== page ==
* radiculitis
* rash
* cardiac arrhythmias
* tachycardia (too-rapid heartbeat)
* nausea or vomiting
* adrenal disorders
* immune suppression
* urinary disorder

Neurological (can effect central or peripheral components):

* muscle twitching
* polyneuropathy or paresthesia
* Bell's palsy
* encephalitis or encephalomyelitis
* vision problems (eg. nystagmus, double vision or intermediate uveitis)
* sensitivity to light, motion, or keratitis
* hyperacusis (severe sensitivity to sound & vibration)
* vestibular symptoms (balance disorder may be mediated by CNS or inner/middle ear) and other Otolaryngologic symptoms
* seizures
* myoclonus
* ataxia


* panic attacks, anxiety
* depression
* short-term memory loss
* sleep disturbance
* hallucinations
* depersonalization
* neurocognitive impairment (brain fog)
* psychosis (rare) including diagnosis of schizophrenia and bipolar disorder

Deer ticks (black legged tick)

Remember, deer ticks are the ones that carry Lyme disease.

Dog Tick

Dog ticks do NOT carry Lyme disease, but they may carry Rocky Mountain Spotted Fever. Dog ticks have a strong desire to crawl "upward" from the point of initial contact.

Prevention (sourced from CT dept of public health)

The best prevention would be just to not bushwack or hang out in tick territory. So...if you are the outdoorsy type this really isn't an option. So, for starters try tucking your pants into your socks. This helps prevent ticks from crawling up your legs. Eww. Also, wear light colored clothing so you can see a tick crawling on you. When disrobing at home, if you can do so on a porch or other area, ball up your clothes and promptly stick them in your washing machine and let them soak for a bit before washing. If you do not have a porch area, be careful...you don't want a tick to drop onto the floor and crawl up on kitty the next time he walks by!

DEET: The primary active ingredient in most insect/tick repellents today is DEET (N,N-diethyl-3-methylbenzamide or N,N-diethyl-m-toluamide). DEET is the most effective, broad-spectrum repellent ever discovered. The U.S. Environmental Protection Agency (EPA) estimates that over one-third of the U.S. population will use a DEET-based product. There are approximately 230 products containing DEET registered with the EPA (e.g. Cutter, Off, Repel, Muskol, Ben's, Sawyer, and others). Products range in concentration from 4% to 100% DEET and are available as an aerosol can, pump spray bottle, stick, lotion, cream, or towelette for application to skin or clothing. DEET is only effective for one to several hours and must be reapplied periodically. The effectiveness of DEET on the skin is influenced by the concentration of DEET, absorption through the skin, evaporation, sweating, air temperature, wind, and abrasion of the treated surface by rubbing or washing. Higher concentrations generally provide longer protection, but increasing the concentration does not provide a proportional increase in protection time. Recently, several controlled-release DEET formulations have been developed which decrease skin absorption and increase protection time. Extended duration products include HourGuard, Skedaddle, and Sawyer's Controlled Release. All active ingredients and their concentrations are listed on the product label.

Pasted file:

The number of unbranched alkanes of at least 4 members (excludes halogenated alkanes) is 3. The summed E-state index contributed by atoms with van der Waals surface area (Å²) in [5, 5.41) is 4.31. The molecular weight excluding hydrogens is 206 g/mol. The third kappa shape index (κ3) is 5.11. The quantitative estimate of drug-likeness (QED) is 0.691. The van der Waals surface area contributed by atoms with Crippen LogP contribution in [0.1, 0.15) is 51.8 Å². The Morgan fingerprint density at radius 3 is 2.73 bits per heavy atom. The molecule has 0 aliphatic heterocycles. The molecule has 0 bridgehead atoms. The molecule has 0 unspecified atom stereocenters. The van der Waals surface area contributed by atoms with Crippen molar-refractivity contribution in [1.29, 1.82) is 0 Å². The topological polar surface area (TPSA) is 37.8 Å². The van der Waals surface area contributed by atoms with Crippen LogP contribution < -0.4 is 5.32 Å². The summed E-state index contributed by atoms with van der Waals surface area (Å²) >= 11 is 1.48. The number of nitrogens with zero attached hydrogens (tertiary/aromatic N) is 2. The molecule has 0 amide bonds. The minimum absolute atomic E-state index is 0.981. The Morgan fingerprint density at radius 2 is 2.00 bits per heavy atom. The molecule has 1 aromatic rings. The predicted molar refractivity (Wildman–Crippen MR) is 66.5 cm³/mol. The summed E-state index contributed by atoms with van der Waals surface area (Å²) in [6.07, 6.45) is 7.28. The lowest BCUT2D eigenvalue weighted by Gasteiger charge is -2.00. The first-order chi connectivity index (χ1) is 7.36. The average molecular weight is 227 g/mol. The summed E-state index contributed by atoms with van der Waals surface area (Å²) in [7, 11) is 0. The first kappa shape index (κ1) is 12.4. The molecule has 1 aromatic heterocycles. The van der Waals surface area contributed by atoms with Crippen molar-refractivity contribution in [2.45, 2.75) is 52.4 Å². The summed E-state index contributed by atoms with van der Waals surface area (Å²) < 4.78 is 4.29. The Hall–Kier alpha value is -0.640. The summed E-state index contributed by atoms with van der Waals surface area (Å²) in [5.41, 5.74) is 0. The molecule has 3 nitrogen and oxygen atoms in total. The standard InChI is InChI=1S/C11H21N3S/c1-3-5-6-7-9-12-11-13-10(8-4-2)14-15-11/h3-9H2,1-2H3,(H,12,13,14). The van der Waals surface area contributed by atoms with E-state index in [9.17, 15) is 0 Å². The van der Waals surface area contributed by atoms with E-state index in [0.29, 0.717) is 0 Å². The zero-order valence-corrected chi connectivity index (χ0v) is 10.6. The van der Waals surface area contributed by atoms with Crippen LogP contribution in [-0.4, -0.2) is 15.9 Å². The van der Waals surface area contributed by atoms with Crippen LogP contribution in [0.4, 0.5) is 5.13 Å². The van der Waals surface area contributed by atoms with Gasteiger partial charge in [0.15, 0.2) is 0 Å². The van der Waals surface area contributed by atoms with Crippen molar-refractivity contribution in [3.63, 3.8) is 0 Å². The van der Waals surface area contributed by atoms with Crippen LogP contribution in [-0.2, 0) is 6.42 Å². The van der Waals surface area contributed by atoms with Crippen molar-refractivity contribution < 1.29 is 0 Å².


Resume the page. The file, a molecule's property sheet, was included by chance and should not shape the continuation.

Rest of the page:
DEET and ticks: DEET will repel ticks and decrease the chances of tick bite, but depending upon the concentration, it may not provide total protection against I. scapularis. Little is known about the effectiveness of different concentrations of DEET against I. scapularis. Concentrations of DEET that might prevent tick attachment may not deter a tick from walking across the skin to unexposed and untreated areas. When applied to clothes, 30% and 20% DEET was found to be 92% and 86% effective against I. scapularis (deer ticks), respectively, but skin applications were reported to be only 75 to 87% effective against crawling ticks in a second study. For blacklegged (deer) ticks, DEET concentrations around 30 to 40% probably should be used, although the effectiveness of higher (>50%) and lower (<20%) concentrations against I. scapularis needs to be examined more closely. When applying a repellent against ticks, particular attention should be given to the shoe tops, socks, and lower portion of pants.

Permethrin: Several products contain 0.5% permethrin (e.g. Duranon Tick Repellent, Repel Permanone, Cutter Outdoorsman Gear Guard, Permethrin Tick Repellent), which is for use only on clothing or other fabrics such as mosquito netting or tents. A synthetic pyrethroid insecticide rather than a true repellent, permethrin works primarily by killing ticks on contact with the clothes and can provide high levels of protection against tick bites (and mosquitoes). Permethrin is available as a 0.5% aerosol spray, mainly in lawn and garden centers or sports stores. Permethrin has low mammalian toxicity, is poorly absorbed through the skin and is rapidly inactivated by the body. Skin reactions have been uncommon.